The first Option available on A7 of the IN01 form is to obtain model articles, also known as “off the shelf” (The Companies (Model Articles) Regulations 2008[32]). Option 2 again has to do with “off the shelf” articles but, you can add and/or amend provisions. The additional and/or amended provisions must be attached to the IN01 form. As opposed to Options 1 and 2, Option 3 is entirely new articles. For instance, all the provisions are drafted from scratch, known as bespoke articles; a copy of the bespoke must be submitted with the IN01 form[33].
  1. As they want to amend certain articles, it is advised to use Option 2 and tick the first box (Private limited by shares)
  2. Section A8 of the IN01 form refers to entrenched articles. Entrenched articles are specified provisions which may be amended if conditions are met. However, they are more restrictive than those which only require a special resolution. Entrenchment may be made by the articles on formation or an amendment which is agreed by all the members of the company. However, the court can still order a company to alter its articles, even though they are entrenched (ss 22, 23, 24, CA06[34]).
Part 2
  1. Proposed Officers
  1. A Private company under s 270(1), CA06[35] does not require a company secretary. This however, was not the case before 1st of October 2009, when the CA06 came into force. Under s 283, CA85[36], every company was required to have a secretary.
The functions of a company’s secretary are not defined in the acts. However, a better understanding is made in the case of Re Maidstone Buildings Provisions Ltd[37]. The judgment held that “A secretary is not concerned in the management of the company. Equally, I think he is not concerned in carrying on the business of the company … a person who holds the office of secretary may in some other capacity be concerned in the management of the company`s business[38].”
  1. A corporate secretary ensures the integrity of the governance framework, and for the efficient administration, for example, ensuring compliance with statutory and regulatory requirements and implementing decisions made by the board. The corporate secretary is not necessarily a human being.
As a company secretary is not defined in the act, then for now they might not need a corporate secretary.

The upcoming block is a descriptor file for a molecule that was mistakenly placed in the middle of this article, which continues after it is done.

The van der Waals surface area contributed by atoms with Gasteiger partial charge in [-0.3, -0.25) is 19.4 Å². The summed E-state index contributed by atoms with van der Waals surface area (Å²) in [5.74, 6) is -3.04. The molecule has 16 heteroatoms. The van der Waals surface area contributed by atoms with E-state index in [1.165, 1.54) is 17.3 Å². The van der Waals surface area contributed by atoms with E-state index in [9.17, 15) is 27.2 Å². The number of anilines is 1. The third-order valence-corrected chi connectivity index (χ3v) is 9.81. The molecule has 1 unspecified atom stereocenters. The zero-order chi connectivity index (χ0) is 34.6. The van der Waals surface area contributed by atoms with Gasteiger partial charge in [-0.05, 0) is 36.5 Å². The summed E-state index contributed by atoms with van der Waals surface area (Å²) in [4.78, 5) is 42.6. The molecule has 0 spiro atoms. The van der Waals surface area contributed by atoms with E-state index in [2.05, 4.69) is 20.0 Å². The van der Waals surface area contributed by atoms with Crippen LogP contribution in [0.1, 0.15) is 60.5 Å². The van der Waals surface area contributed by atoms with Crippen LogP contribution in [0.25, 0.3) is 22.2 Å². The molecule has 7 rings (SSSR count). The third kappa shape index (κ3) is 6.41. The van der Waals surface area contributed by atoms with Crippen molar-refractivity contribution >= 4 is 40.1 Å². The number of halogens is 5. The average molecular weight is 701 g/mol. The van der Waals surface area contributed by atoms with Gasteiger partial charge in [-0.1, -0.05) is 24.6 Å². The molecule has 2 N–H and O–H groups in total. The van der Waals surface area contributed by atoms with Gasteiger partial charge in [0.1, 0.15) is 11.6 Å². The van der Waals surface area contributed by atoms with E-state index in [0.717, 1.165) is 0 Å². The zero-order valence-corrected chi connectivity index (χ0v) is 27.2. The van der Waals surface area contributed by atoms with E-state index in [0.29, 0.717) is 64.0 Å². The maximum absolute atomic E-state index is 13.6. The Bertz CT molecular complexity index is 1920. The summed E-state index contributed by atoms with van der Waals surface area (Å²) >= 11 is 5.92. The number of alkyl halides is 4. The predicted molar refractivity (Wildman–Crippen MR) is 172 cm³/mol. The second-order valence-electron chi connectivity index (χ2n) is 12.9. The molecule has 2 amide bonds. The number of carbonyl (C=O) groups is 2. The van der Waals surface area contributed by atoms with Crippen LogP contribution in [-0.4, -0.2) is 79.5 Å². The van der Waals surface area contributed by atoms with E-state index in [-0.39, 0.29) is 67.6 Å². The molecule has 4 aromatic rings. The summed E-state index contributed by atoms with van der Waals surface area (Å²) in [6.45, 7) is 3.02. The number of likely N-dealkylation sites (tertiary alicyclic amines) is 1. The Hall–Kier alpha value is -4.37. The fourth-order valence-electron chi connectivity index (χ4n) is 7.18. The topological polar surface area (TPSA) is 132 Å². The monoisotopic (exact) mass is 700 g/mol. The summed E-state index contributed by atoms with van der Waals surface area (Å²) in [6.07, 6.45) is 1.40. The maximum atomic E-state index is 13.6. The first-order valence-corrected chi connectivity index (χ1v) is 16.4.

1. Yes, everyone can be a director as s 154, CA06[39] states that a private company must have at least one director. Hence, it is possible to have 4 directors.
  2. A corporate director is a natural person acting as a director of the company.
From the 1st of October 2010 all companies are required to have at least one natural director (s 155, CA06[40]) and his details must be stated in E1 of the IN01 form
  1. The “Usual Residential Address[41]” it the usual home address of the natural person acting as the director and will not be available to the public record. Whereas, the “Service Address” can be used to receive communications by third parties.
The “Service Address” can technically be the same as the “URA”. However, as the “Service Address” is publicly recorded, it is advised to use a different “URA” so that the information is disclosed from the public. This has replaced the old system where only officers at serious risk could have their residential addresses kept off the public record; and with the old system the registered office could be the same as the “URA”[42]. The necessary information is given in sections D1-D5 of the IN01 Form and it is in accordance with s 165, CA06[43]. Part 3
  1. Statement of Capital
  1. As soon as the Companies Act 1985 was in force, a company was required to have a nominal value of shares. This is a fixed amount prescribed by members (s 542, CA06)[44]; in our case, the nominal value is £1. The Shares can never be issued at a discount (ss 552 and 580, CA06)[45], in other words, lower than their nominal value. The case of Ooregum Gold Mining Co v Roper [1892][46] illustrates this point when it refers to a “Fixed amount” for nominal value.
On the other hand, the share premium is the amount received over and above the face value of the shares (anything over £1) (s 610, CA06)[47]. Generally speaking there are no restrictions on who holds shares, but the company which cannot be a member of itself (Trevor v Whitworth (1887)[48]. However, there are some exceptions stated in s 659, CA06[49]:
  • Treasury shares (s 724, CA06)[50].
  • Shares may be acquired for the purpose of capital maintenance.
  1. Ordinary shares are used to describe the shares of a company with only one class of shares. In the CA06 they are known as “equity shares”. They are the simplest form of shares and generally carry one vote per share, but have no dividend rights attached to them (s 560)[51].